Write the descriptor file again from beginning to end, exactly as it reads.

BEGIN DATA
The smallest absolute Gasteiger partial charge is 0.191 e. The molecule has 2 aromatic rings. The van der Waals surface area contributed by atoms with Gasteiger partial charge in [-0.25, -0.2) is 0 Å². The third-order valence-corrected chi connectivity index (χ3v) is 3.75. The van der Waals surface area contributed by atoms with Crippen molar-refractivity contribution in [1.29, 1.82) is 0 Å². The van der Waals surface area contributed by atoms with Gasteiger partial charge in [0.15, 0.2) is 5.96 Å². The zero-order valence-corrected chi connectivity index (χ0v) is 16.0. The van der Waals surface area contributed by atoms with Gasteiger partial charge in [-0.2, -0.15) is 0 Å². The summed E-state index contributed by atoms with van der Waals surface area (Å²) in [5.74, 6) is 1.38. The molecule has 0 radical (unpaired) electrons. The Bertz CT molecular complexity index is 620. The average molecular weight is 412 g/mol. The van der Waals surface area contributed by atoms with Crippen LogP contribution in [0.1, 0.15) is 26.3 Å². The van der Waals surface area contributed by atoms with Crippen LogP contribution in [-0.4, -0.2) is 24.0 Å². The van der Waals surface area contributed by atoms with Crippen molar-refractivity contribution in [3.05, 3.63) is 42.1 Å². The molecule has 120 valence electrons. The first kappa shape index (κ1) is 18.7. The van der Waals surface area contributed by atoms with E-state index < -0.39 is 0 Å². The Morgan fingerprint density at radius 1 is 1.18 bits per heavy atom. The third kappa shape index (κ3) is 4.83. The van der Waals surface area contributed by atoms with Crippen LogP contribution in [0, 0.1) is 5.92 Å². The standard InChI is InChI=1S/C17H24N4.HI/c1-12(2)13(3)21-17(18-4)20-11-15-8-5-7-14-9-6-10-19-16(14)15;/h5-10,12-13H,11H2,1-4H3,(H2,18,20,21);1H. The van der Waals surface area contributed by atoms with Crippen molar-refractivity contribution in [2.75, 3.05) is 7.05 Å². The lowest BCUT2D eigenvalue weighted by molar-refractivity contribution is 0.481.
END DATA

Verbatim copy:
The smallest absolute Gasteiger partial charge is 0.191 e. The molecule has 2 aromatic rings. The van der Waals surface area contributed by atoms with Gasteiger partial charge in [-0.25, -0.2) is 0 Å². The third-order valence-corrected chi connectivity index (χ3v) is 3.75. The van der Waals surface area contributed by atoms with Crippen molar-refractivity contribution in [1.29, 1.82) is 0 Å². The van der Waals surface area contributed by atoms with Gasteiger partial charge in [0.15, 0.2) is 5.96 Å². The zero-order valence-corrected chi connectivity index (χ0v) is 16.0. The van der Waals surface area contributed by atoms with Gasteiger partial charge in [-0.2, -0.15) is 0 Å². The summed E-state index contributed by atoms with van der Waals surface area (Å²) in [5.74, 6) is 1.38. The molecule has 0 radical (unpaired) electrons. The Bertz CT molecular complexity index is 620. The average molecular weight is 412 g/mol. The van der Waals surface area contributed by atoms with Crippen LogP contribution in [0.1, 0.15) is 26.3 Å². The van der Waals surface area contributed by atoms with Crippen LogP contribution in [-0.4, -0.2) is 24.0 Å². The van der Waals surface area contributed by atoms with Crippen molar-refractivity contribution in [3.05, 3.63) is 42.1 Å². The molecule has 120 valence electrons. The first kappa shape index (κ1) is 18.7. The van der Waals surface area contributed by atoms with E-state index < -0.39 is 0 Å². The Morgan fingerprint density at radius 1 is 1.18 bits per heavy atom. The third kappa shape index (κ3) is 4.83. The van der Waals surface area contributed by atoms with Crippen LogP contribution in [0, 0.1) is 5.92 Å². The standard InChI is InChI=1S/C17H24N4.HI/c1-12(2)13(3)21-17(18-4)20-11-15-8-5-7-14-9-6-10-19-16(14)15;/h5-10,12-13H,11H2,1-4H3,(H2,18,20,21);1H. The van der Waals surface area contributed by atoms with Crippen molar-refractivity contribution in [2.75, 3.05) is 7.05 Å². The lowest BCUT2D eigenvalue weighted by molar-refractivity contribution is 0.481.